Secure and content in their spacious Warsaw house, the Levy children are astonished when their father abruptly hires a French teacher and insists that the entire family learn the language.
The year is 1936, and there have been a few anti-Semitic incidents--the sort regarded by optimists as nothing more than symptoms of the worldwide economic depression. Uneasy German Jews are moving to Poland, an unprecedented phenomenon interpreted as a sure sign that Warsaw will continue to be a haven. Though Joseph Levy disagrees, he defers to his wife and his mother and remains in the city for three crucial years.
Told in the first person by Ruth Levy, the fourth of the five Levy children, Mae Briskin's "The Tree Still Stands" is an uncommonly matter-of-fact novel that recounts the ensuing journey, beginning with the first heady months of novelty and excitement in Paris, a brief period of grace when the family can still maintain an illusion of normalcy.
After the fall of France, the pretense of normal life collapses and the Levys flee south to Lyon, hoping to cross from there into Switzerland. Thereafter, each week brings a new danger and a new address, until finally there is continual peril and no address at all.
By 1942, the temporary hiding places have culminated in residence forcee, a euphemism for house arrest, though the conditions in Nice are deceptively benign. Under nominal and haphazard Italian control, Nice is limbo, a precarious way station between true freedom and the hell of the camps.
As refugees in Nice are finally being rounded up and delivered to the Nazis, the family succeeds in crossing the Alps. The ordeal ends not in the presumed safety of Switzerland, but in the chaos of a defeated and impoverished Florence.
Played out against this stark background, the story of the Levys becomes a series of interlocking vignettes recalled by the child whose maturity is accelerated by terror and annealed by anguish.
By the age of 14, Ruth has become an apprentice partisan, drawing maps of the city and sketches of friends and enemies for the Italian couple who agree to hide her. By then, her family is concealed throughout the city and countryside, unable to communicate with one another. The mother and grandmother are hidden in a convent; when these sanctuaries are raided, they are moved to a space behind a hastily built false wall in an attic. The Levy brothers have scattered--the eldest fighting with the Resistance, the youngest child (born in flight) handed over to an Italian family for safekeeping in one of the most wrenchingly affecting scenes in the book.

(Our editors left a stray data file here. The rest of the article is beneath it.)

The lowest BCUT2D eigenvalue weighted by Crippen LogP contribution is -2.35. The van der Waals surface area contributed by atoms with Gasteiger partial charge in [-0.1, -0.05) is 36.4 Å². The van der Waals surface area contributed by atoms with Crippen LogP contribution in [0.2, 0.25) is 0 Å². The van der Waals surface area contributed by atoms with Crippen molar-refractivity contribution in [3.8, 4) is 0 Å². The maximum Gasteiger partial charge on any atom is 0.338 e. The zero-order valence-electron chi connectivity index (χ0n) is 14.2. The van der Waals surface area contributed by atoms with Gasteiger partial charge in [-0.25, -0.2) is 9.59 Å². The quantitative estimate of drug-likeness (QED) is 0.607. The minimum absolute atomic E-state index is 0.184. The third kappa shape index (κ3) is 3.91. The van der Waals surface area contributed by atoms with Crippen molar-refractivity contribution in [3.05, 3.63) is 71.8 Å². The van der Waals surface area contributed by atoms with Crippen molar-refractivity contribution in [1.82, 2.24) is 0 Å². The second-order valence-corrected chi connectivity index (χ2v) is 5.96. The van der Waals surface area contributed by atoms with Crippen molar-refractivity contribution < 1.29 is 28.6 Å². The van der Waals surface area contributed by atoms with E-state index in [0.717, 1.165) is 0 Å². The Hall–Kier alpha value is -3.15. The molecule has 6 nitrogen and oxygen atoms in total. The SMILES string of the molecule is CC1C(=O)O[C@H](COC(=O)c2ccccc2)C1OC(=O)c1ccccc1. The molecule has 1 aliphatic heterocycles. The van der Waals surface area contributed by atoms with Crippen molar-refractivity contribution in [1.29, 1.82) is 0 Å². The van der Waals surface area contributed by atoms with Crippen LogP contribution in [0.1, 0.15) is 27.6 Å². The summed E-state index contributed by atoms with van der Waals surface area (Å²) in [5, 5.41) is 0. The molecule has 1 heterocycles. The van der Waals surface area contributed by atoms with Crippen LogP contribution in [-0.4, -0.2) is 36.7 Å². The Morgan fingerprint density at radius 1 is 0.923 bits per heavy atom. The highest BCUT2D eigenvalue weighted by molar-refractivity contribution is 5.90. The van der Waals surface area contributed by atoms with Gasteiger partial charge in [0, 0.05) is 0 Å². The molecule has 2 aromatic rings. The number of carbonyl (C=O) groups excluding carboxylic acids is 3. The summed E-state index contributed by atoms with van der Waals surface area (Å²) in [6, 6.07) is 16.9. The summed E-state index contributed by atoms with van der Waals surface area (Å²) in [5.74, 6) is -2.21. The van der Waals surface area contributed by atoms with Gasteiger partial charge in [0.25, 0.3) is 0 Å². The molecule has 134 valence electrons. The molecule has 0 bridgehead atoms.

Harrowing as these events are, the suffering is mitigated by the selfless courage of the Italians who help the Levys and other refugee families. The novel becomes a tribute to the actual heroes named by the author in the dedication and epilogue. There are dozens of these saviors: Jews and Gentiles, aristocrats and peasants, the reluctant and the eager, the reckless and the prudent--a random assortment of people with only their nerve and their humanity in common.
Mae Briskin began to research her subject after her curiosity was aroused by a brief newspaper reference to Italian clergy and laity who had participated in these wartime rescues. She learned Italian and traveled to Italy to interview the rapidly diminishing band of the righteous and the brave. (This investigation also inspired four of the remarkable stories in Briskin's award-winning collection of short fiction, "A Boy Like Astrid's Mother.")
But Briskin's tales are more than fictionalized history. Though her fact and invention occasionally threaten to separate, Ruth Levy's vitality provides the cohesion that effectively transforms her from narrator to heroine, her story from documentary to literature.
Next: Carolyn See reviews "Circle of Friends" by Maeve Binchy (Delacorte Press).